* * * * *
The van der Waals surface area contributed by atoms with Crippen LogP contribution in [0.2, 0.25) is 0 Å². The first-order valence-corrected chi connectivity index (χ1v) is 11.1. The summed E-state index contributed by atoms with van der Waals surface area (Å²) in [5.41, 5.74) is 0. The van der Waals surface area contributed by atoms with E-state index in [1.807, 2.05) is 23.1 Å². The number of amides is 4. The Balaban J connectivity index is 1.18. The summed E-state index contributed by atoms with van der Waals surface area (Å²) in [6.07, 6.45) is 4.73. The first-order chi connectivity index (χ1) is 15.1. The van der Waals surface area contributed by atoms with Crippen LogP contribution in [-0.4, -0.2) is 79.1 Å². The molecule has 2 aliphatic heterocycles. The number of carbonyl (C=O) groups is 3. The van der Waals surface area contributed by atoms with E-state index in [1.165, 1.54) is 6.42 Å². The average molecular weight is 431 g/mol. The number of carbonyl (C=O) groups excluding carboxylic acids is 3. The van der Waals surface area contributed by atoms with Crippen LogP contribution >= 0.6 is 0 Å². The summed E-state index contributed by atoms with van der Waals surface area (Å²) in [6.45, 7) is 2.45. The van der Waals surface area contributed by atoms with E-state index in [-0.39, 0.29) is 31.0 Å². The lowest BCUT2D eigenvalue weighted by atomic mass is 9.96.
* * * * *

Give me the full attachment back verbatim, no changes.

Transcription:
The van der Waals surface area contributed by atoms with Crippen LogP contribution in [0.2, 0.25) is 0 Å². The first-order valence-corrected chi connectivity index (χ1v) is 11.1. The summed E-state index contributed by atoms with van der Waals surface area (Å²) in [5.41, 5.74) is 0. The van der Waals surface area contributed by atoms with E-state index in [1.807, 2.05) is 23.1 Å². The number of amides is 4. The Balaban J connectivity index is 1.18. The summed E-state index contributed by atoms with van der Waals surface area (Å²) in [6.07, 6.45) is 4.73. The first-order chi connectivity index (χ1) is 15.1. The van der Waals surface area contributed by atoms with Crippen LogP contribution in [-0.4, -0.2) is 79.1 Å². The molecule has 2 aliphatic heterocycles. The number of carbonyl (C=O) groups is 3. The van der Waals surface area contributed by atoms with E-state index in [1.165, 1.54) is 6.42 Å². The average molecular weight is 431 g/mol. The number of carbonyl (C=O) groups excluding carboxylic acids is 3. The van der Waals surface area contributed by atoms with Crippen LogP contribution >= 0.6 is 0 Å². The summed E-state index contributed by atoms with van der Waals surface area (Å²) in [6.45, 7) is 2.45. The van der Waals surface area contributed by atoms with E-state index in [-0.39, 0.29) is 31.0 Å². The lowest BCUT2D eigenvalue weighted by atomic mass is 9.96.